Corrosion monitoring interface for real-time measurement
Interface can turn corrosion monitoring into a process variable for DCS.
Rohrback Cosasco Systems (RCS) has created a new Intelligent Interface Unit (IIU) to provide a platform to integrate its corrosion monitoring transmitters with a larger DCS or other control system.
The company says the IIU is designed to work with its digital Microcor, Quicksand, and Corrater corrosion monitoring transmitters, providing the means compute corrosion and erosion rates from metal loss measured by the transmitters. This approach can be used in any process media and flow regime, and can turn corrosion and erosion measurement into a true process parameter. The IIU can be used directly for small scale systems, or as a building block to a full ICMS3 corrosion management system that provides sophisticated software for complete corrosion control.
The new system offers a range of capabilities:
Real-time corrosion rates, erosion rates, and pitting tendency in water systems;
Integration with a SCADA or DCS via Modbus or OPC;
Reduce or eliminate the need to read probes manually;
Optimize your chemical inhibitor efficiency and costs with rapid feedback of corrosion data; and,
Read the complete range of digital transmitters on the same power and communication bus.
These corrosion control products are commonly used in oil and gas, petrochemical, water treatment, chemical, pulp and paper, and pharmaceutical industries.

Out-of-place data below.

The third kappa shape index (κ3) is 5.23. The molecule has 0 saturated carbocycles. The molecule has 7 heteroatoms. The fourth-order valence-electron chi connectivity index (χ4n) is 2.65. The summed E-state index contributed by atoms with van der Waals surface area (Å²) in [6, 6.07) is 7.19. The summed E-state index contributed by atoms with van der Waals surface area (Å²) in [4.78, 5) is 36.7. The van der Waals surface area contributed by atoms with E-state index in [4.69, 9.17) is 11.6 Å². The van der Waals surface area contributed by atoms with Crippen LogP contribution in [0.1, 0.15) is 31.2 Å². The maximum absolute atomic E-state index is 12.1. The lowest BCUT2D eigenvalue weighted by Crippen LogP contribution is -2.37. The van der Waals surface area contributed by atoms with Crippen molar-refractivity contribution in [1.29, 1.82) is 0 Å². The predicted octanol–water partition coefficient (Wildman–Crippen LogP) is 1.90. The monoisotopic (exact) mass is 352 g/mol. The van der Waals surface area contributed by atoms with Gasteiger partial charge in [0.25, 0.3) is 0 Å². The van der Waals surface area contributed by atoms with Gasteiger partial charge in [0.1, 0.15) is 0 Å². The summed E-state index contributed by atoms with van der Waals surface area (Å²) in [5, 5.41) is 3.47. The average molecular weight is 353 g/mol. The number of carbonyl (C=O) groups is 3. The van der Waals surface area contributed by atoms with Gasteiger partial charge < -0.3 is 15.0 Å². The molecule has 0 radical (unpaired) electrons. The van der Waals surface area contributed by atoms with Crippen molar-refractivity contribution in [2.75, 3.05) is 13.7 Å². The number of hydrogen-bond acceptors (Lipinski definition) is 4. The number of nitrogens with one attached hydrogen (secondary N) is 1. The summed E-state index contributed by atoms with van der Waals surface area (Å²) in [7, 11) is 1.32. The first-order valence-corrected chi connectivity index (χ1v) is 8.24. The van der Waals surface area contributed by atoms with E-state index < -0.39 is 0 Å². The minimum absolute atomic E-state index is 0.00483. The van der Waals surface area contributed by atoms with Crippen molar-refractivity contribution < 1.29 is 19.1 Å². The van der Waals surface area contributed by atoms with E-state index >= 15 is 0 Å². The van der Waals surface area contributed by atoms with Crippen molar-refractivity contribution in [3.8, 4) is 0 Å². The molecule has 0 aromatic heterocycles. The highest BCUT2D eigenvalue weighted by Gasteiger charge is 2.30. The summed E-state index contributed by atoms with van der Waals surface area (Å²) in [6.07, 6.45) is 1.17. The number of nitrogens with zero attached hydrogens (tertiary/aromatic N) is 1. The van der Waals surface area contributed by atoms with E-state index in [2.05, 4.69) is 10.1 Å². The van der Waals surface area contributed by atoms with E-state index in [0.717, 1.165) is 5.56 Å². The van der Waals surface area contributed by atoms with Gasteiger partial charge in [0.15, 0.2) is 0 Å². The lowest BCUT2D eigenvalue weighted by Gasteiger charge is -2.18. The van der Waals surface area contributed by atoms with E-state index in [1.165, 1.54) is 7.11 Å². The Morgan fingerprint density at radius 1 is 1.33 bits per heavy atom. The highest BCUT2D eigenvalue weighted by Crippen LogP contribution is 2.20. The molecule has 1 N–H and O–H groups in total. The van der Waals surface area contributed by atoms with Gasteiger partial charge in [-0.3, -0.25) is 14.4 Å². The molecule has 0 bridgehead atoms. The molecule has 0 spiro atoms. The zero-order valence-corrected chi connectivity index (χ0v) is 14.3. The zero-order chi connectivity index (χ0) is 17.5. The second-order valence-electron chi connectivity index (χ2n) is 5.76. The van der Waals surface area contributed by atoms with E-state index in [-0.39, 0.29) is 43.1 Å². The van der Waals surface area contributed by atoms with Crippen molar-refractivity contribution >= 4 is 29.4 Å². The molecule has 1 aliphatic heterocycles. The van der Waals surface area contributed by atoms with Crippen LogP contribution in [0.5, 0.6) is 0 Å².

—Edited by Peter Welander, process industries editor, PWelander@cfemedia.com ,
Control Engineering Process Instrumentation & Sensors Monthly
Register here and scroll down to select your choice of free eNewsletters .
- Events & Awards
- Magazine Archives
- Oil & Gas Engineering
- Salary Survey
- Digital Reports
- Survey Prize Winners
- CFE Edu
Annual Salary Survey
Before the calendar turned, 2016 already had the makings of a pivotal year for manufacturing, and for the world.
There were the big events for the year, including the United States as Partner Country at Hannover Messe in April and the 2016 International Manufacturing Technology Show in Chicago in September. There's also the matter of the U.S. presidential elections in November, which promise to shape policy in manufacturing for years to come.
But the year started with global economic turmoil, as a slowdown in Chinese manufacturing triggered a worldwide stock hiccup that sent values plummeting. The continued plunge in world oil prices has resulted in a slowdown in exploration and, by extension, the manufacture of exploration equipment.
Read more: 2015 Salary Survey